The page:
Pierce And Teammates Swimming Along
By Elio Velez
Nicole Pierce is a 14-year-old freshman at Beach Channel and she knew prior to joining the boys swimming team that she would eventually compete against only boys. In her first meet against Grover Cleveland, the boys realized how good she was in the 200-yard medley event
I was doing the medley race and the boys were talking from behind the block how they was going to beat us. And I get in the water and they just drop their jaws", Pierce laughs. BC won the event with two girls and two boys defeating an all boys team.
Beach Channel Dolphins completed the men's swimming season in late January. the team finished 3-7 overall in the PSAL Queens standings, the team is unique in two ways.
The first is that Beach Channel is the only team in the city that has a co-ed team. The team consists of an equal amount of boys and girls and has to compete with all boys' teams throughout Queens.
"It's a tough situation for us", says head coach John Sullivan. "But the team still competes very hard in every event."
For Nicole, she had a excellet first season and her swim records would have been good enough to place in the top 5 of most swimming categories. The school tried to place her in the girls novice championships during the season, but was denied by the PSAL.
Nicole knew from her mother, Fran, who works in the guidance department at Beach Channel about the co-ed team. Though nervous at first, Nicole just like her teammates have gotten used to competing against boys only teams.
Pierce has had prior swimming experience before attending Channel. The Breezy Point native started swimming in the CYO level with St. Thomas More, when she was 9 years old. She competed in events such as the USA championships and won first place medals in the 100 yard and 200 yard events.
"She is a good athlete and can compete on a very high level", says John Sullivan, head coach of the boys swimming team. "The clock doesn't lie if she places first and someone else places second. She doesn't boast. She just tries to win." "I would like to swim here for four years and keep improving," says Pierce.
For senior co-captains Priscilla Head and Amy Grosshandler, Pierce is not only a welcome member of the team but a good friend as well. The three close friends joke around with each other and give great encouragement to one another during competitions. They root for one another when one wins an event or breaks a personal swim time.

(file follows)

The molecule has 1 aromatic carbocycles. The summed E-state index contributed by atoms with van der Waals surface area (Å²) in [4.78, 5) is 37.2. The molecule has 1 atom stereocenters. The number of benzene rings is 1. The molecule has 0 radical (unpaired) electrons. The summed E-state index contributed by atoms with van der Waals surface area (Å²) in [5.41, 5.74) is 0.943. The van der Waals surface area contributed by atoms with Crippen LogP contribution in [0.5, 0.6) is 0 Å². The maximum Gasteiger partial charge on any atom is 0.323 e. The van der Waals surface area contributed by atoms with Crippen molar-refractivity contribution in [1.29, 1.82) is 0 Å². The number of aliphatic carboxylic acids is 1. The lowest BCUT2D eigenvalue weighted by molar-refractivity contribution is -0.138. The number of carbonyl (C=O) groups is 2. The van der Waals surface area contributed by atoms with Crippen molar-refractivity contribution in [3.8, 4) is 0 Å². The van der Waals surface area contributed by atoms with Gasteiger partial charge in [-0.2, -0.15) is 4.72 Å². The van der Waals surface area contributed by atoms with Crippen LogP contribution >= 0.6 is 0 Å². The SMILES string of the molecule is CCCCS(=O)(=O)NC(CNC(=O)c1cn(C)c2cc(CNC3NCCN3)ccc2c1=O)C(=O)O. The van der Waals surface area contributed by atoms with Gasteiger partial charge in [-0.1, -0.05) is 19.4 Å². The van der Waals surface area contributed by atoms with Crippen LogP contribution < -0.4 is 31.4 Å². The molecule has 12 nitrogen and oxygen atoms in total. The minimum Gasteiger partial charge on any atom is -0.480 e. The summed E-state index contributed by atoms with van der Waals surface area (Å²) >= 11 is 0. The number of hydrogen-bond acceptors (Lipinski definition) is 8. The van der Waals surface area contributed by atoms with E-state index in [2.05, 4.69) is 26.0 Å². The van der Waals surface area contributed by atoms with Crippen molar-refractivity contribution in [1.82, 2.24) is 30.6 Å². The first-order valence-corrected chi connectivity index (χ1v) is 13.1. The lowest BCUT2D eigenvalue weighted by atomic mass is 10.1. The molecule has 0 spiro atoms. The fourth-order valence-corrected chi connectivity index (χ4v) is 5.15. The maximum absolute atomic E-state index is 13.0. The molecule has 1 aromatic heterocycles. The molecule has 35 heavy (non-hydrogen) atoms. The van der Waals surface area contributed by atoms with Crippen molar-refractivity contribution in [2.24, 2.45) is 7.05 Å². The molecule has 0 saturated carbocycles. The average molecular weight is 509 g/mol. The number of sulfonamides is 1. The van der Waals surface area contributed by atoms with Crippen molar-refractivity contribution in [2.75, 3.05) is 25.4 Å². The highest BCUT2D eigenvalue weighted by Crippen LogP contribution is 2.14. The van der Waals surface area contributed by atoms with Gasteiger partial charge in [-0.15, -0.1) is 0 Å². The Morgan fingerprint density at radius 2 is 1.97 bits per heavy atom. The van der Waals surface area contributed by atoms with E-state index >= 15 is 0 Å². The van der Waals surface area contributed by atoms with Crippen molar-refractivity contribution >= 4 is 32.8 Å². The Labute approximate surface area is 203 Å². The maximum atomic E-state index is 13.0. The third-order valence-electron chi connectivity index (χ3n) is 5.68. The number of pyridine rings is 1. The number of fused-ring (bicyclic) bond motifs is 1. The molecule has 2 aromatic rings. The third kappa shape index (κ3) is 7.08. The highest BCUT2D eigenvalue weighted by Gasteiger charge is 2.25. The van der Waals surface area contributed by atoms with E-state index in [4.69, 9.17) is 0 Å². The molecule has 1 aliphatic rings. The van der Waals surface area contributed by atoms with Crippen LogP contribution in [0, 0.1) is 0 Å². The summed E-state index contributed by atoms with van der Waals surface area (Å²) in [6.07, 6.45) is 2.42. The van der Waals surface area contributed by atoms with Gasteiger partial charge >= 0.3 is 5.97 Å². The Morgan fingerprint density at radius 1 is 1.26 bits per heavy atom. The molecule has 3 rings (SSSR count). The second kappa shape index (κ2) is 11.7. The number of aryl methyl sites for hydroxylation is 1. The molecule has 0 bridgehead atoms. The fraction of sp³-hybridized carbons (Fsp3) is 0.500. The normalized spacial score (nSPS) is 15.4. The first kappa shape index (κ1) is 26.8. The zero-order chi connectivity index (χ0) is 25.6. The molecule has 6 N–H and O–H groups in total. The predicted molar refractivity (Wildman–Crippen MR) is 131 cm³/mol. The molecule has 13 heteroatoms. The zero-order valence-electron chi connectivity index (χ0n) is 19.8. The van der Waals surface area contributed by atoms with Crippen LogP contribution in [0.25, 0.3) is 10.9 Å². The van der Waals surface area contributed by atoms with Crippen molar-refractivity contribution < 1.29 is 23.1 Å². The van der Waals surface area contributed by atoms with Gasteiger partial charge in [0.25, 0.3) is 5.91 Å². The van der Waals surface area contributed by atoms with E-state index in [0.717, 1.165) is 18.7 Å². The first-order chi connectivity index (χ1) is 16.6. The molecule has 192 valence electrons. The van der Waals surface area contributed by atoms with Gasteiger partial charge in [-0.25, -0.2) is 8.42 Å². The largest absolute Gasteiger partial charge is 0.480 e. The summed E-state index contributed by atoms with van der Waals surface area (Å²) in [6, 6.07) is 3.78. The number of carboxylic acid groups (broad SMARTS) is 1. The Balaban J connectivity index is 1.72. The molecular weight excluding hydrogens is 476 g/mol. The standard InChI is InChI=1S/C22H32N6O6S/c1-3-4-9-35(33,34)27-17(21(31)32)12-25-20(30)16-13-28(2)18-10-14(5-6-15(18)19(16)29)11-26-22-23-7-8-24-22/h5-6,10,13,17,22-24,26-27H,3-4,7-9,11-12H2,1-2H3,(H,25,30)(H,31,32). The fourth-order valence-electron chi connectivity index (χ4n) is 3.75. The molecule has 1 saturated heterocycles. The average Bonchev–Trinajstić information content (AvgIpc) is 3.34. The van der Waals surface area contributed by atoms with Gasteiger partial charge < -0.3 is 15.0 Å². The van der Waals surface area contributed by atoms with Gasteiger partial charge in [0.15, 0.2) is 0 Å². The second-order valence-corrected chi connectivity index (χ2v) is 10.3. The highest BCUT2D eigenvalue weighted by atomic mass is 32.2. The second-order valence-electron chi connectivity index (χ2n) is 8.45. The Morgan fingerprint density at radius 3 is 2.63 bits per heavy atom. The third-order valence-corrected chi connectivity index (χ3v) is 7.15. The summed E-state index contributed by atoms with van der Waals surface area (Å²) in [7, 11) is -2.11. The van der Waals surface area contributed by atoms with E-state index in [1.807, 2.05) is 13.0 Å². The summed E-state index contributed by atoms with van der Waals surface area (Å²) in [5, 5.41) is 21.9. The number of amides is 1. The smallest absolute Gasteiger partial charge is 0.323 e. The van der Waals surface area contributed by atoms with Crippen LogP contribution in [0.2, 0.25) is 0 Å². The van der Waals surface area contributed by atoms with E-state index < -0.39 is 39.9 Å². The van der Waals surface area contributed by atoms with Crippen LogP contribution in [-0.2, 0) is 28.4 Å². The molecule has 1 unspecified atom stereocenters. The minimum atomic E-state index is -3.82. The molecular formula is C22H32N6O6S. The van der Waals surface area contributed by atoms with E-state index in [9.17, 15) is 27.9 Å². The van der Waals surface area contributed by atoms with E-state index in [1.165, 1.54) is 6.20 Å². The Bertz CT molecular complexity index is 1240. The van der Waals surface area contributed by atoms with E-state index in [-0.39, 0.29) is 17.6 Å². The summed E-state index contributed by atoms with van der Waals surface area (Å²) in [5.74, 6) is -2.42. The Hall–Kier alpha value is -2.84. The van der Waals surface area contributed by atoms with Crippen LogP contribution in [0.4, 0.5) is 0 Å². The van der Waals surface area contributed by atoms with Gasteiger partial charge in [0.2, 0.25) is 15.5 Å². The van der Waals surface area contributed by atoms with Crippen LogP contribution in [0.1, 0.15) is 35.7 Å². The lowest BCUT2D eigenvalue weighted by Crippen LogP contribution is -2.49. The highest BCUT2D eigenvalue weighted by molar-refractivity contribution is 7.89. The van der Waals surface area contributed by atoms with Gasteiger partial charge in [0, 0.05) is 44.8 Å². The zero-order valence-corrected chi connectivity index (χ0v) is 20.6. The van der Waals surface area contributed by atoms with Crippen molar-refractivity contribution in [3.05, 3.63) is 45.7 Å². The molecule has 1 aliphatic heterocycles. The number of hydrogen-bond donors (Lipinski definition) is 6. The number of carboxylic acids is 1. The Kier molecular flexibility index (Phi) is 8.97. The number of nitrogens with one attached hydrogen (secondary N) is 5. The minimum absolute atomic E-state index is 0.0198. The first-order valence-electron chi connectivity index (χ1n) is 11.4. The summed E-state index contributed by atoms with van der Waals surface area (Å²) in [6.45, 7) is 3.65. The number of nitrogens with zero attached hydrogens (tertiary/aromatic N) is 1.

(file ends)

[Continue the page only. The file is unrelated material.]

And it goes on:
Priscilla Head knows that Nicole is a good swimmer and helps the team get up in the morning for 7 a.m. practicea. "She had a great season. Nicole did a nice job in breaking her records and she helped us get up at 6 a.m. in the morning to practice."
Amy Grosshandler appreciated the help that Nicole gave. "Nicole kind of helped us along with technique and since she is a club swimmer, she had more experience to help us."
All three will move on to the crew coed varsity team in April, which is the only school in the city to have the sport. They will face off against private and public schools in Long Island, Upstate New York and schools within the east coast
But Pierce realized, as well as her teammates, that leaving the peninsula is the only way to practice or even compete. The second unique thing is the school does not have a regulation size pool and has their home games on the road. "Except for our game against Far Rockaway, which was an away game for us, we have had to play our home games at other schools", says Sullivan.
The team has to compete in a pool that is described by some people at Beach Channel as a bathtub. The pool is only 4 feet deep and 20 yards in length. It is not even close to a regulation pool and the school cannot use Far Rockaway as a home field due to concerns from Far Rock about security.
I've heard it (pool) was really small but I didn't believe how small it was until I saw it", says Pierce. For Rockaway, the pool issue has been talked about forever. A $200,000 study recently stated that a facility at Riis Park would be too costly to build and maintain.
Nicole's mother, Fran, who works in the guidance department in Beach Channel, knows the difficulties that Nicole and every athlete who doesn't have the facilities nearby to practice and compete in. "The kids and the community need the facilities. They can also train lifeguards here," says Fran. "They are smart, bright, healthy and well adjusted kids and it's a positive and a self esteem building sport."
"Just don't' talk about it. Build it and they will come."